Ask Sam letter


To Sam

my privacy

I'm unsure, if i can or cannot tell my parent's taht i don't want them to invade my fanancial privacy, my parents are asking if they can look into my savings box, but I feel like that's an invasion of my personal privacy, I don't wish for them to do so, do i have a right that could conclude this for my personal interest, not for them to look into my savings or are they allowed to do so without my permission, I'm 15, nearly 16, could you resolve my situation?
Ask Sam


Hi there,

Thanks for your letter. I can hear that you're feeling a little uncertain about what sort of privacy you should have at home with your parents.

In general, the law says that all people living in the UK have a right to privacy. There are specific laws for children (for example, the United Nations Convention on the Rights of the Child) which say that all children should have a right to privacy.

These laws really mean that you have a right to privacy from things like the government, but it may be a useful starting point for a conversation with your parents about privacy. Perhaps you could talk with them about how you feel you should have more privacy with your savings box.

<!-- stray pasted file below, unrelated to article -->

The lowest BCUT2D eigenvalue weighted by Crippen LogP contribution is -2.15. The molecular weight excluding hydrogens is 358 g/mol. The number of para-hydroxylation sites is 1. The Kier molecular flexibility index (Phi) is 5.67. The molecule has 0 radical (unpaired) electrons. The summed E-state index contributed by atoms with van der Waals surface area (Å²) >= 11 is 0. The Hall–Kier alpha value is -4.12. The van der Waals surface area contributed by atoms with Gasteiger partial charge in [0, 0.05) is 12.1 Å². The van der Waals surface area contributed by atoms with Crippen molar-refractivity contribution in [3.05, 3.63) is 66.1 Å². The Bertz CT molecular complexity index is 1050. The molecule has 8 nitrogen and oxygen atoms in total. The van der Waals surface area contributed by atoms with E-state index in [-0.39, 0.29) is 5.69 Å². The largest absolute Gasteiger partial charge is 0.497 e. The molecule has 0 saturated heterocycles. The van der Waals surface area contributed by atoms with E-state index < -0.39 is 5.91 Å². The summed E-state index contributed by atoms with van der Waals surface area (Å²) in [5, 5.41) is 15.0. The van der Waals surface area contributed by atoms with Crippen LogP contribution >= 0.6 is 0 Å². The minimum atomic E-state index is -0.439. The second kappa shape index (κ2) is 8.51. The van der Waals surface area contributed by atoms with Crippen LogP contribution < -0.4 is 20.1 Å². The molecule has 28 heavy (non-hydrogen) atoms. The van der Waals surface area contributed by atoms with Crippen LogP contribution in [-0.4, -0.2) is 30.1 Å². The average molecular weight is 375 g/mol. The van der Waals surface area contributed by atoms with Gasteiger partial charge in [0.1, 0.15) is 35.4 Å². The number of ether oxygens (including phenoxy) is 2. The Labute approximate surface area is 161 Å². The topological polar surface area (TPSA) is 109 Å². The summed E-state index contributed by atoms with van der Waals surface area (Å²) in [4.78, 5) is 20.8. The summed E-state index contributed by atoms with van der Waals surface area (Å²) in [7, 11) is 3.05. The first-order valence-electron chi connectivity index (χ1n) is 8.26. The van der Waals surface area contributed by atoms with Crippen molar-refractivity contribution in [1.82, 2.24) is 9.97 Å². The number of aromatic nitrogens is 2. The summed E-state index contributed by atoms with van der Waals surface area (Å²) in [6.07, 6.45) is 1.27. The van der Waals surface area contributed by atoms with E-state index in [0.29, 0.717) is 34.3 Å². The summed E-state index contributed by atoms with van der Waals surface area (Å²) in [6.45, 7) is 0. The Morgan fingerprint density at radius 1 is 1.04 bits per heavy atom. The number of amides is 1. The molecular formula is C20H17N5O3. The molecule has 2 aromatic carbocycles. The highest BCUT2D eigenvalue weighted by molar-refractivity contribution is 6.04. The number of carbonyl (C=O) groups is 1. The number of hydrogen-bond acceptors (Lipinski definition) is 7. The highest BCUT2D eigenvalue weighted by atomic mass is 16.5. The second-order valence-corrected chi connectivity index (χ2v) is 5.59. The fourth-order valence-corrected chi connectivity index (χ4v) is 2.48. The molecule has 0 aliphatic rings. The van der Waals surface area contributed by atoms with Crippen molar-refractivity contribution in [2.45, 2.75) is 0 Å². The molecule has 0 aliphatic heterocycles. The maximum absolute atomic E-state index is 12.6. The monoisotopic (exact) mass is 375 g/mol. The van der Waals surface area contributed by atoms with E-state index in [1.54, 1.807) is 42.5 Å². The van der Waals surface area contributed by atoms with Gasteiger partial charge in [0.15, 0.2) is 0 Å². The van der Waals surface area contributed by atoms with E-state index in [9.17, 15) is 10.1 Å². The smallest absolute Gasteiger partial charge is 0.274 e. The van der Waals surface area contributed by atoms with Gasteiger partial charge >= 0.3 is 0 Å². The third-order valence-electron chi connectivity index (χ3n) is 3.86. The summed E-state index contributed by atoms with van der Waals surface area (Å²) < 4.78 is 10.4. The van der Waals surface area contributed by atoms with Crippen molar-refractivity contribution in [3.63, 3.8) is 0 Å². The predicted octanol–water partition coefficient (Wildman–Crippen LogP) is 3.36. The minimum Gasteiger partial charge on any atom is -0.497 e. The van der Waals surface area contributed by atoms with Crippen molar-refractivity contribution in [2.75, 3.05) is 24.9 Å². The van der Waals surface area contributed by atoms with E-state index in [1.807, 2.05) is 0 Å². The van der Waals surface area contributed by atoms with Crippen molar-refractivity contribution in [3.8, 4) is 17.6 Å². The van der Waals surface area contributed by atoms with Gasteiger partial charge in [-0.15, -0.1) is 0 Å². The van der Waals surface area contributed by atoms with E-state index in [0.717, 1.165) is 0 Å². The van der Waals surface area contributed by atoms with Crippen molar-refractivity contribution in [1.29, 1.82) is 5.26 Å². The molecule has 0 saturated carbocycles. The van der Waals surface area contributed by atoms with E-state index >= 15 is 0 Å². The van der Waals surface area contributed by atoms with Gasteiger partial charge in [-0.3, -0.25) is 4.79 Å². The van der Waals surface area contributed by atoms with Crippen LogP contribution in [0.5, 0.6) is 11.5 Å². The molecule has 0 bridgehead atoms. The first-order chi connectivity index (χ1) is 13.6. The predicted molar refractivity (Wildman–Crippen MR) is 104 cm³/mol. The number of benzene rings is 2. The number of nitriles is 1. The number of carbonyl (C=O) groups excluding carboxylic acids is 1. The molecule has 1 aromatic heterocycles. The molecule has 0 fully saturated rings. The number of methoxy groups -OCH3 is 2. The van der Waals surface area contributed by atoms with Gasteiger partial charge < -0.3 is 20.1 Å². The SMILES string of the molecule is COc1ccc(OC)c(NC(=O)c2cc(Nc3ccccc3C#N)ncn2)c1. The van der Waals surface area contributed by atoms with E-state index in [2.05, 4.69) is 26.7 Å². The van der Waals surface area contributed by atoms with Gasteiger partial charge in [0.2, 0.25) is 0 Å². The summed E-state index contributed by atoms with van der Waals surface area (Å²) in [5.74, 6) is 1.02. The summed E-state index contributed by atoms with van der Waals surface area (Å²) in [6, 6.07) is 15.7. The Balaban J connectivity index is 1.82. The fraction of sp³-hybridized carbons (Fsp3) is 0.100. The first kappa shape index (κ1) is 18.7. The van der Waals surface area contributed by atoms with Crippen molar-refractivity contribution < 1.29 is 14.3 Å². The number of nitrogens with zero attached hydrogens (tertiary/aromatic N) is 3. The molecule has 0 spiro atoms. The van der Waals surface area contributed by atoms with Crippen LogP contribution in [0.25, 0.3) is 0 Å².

A lot of young people write to me about how they feel their parents invade their privacy. Wanting more independence from your parents is a very natural part of growing up. However one of the difficult things with this is that your parents have a duty of care to look after you. This means they are responsible for you. By doing their job of looking after you, your parents may have keep an eye on different parts of your life. Sometimes this can be annoying. It may feel intrusive and over-protective but often it is because parents are trying to keep you safe.

You sound like a really mature and intelligent young person so I’m thinking speaking with your parents about your feelings on this situation may be the best way forward. It could be a good idea to ask them what makes them want to look in your savings box, and perhaps you can come to a compromise with them.

If you feel you can't speak with your parents, maybe you could think of another trusted family member or adult that you could speak with. Somebody like this may be able to offer you some advice or support you in speaking with your parents.

ChildLine counsellors are also always available to speak with if you would like some extra support. You can talk online or by calling 0800 1111. The ChildLine message boards may also be a good place to ask other young people for some advice with this.

I hope this letter has been helpful for you.

Take care,

Need help straight away?

You can talk privately to a counsellor online or call 0800 1111 for free.

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